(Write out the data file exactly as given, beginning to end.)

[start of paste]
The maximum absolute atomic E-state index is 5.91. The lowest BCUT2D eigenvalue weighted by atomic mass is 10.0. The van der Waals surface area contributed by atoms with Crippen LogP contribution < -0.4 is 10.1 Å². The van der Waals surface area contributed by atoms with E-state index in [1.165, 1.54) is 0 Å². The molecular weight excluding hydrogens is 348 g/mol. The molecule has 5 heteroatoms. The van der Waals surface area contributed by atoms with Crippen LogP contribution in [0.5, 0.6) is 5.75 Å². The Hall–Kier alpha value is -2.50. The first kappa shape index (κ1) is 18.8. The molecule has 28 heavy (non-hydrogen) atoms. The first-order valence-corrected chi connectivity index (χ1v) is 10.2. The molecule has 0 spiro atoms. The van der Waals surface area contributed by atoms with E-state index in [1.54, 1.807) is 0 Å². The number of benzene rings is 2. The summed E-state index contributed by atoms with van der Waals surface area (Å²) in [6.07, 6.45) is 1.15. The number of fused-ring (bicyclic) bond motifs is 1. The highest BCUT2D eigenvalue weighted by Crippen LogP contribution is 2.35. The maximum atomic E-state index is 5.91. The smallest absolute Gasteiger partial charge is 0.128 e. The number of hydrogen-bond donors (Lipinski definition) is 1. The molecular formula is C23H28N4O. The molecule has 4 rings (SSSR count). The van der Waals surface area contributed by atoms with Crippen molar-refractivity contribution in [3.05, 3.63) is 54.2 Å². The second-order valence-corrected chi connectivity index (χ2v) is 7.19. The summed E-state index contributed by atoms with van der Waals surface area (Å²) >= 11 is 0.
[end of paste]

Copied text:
The maximum absolute atomic E-state index is 5.91. The lowest BCUT2D eigenvalue weighted by atomic mass is 10.0. The van der Waals surface area contributed by atoms with Crippen LogP contribution < -0.4 is 10.1 Å². The van der Waals surface area contributed by atoms with E-state index in [1.165, 1.54) is 0 Å². The molecular weight excluding hydrogens is 348 g/mol. The molecule has 5 heteroatoms. The van der Waals surface area contributed by atoms with Crippen LogP contribution in [0.5, 0.6) is 5.75 Å². The Hall–Kier alpha value is -2.50. The first kappa shape index (κ1) is 18.8. The molecule has 28 heavy (non-hydrogen) atoms. The first-order valence-corrected chi connectivity index (χ1v) is 10.2. The molecule has 0 spiro atoms. The van der Waals surface area contributed by atoms with E-state index in [1.54, 1.807) is 0 Å². The number of benzene rings is 2. The summed E-state index contributed by atoms with van der Waals surface area (Å²) in [6.07, 6.45) is 1.15. The number of fused-ring (bicyclic) bond motifs is 1. The highest BCUT2D eigenvalue weighted by Crippen LogP contribution is 2.35. The maximum atomic E-state index is 5.91. The smallest absolute Gasteiger partial charge is 0.128 e. The number of hydrogen-bond donors (Lipinski definition) is 1. The molecular formula is C23H28N4O. The molecule has 4 rings (SSSR count). The van der Waals surface area contributed by atoms with Crippen molar-refractivity contribution in [3.05, 3.63) is 54.2 Å². The second-order valence-corrected chi connectivity index (χ2v) is 7.19. The summed E-state index contributed by atoms with van der Waals surface area (Å²) >= 11 is 0.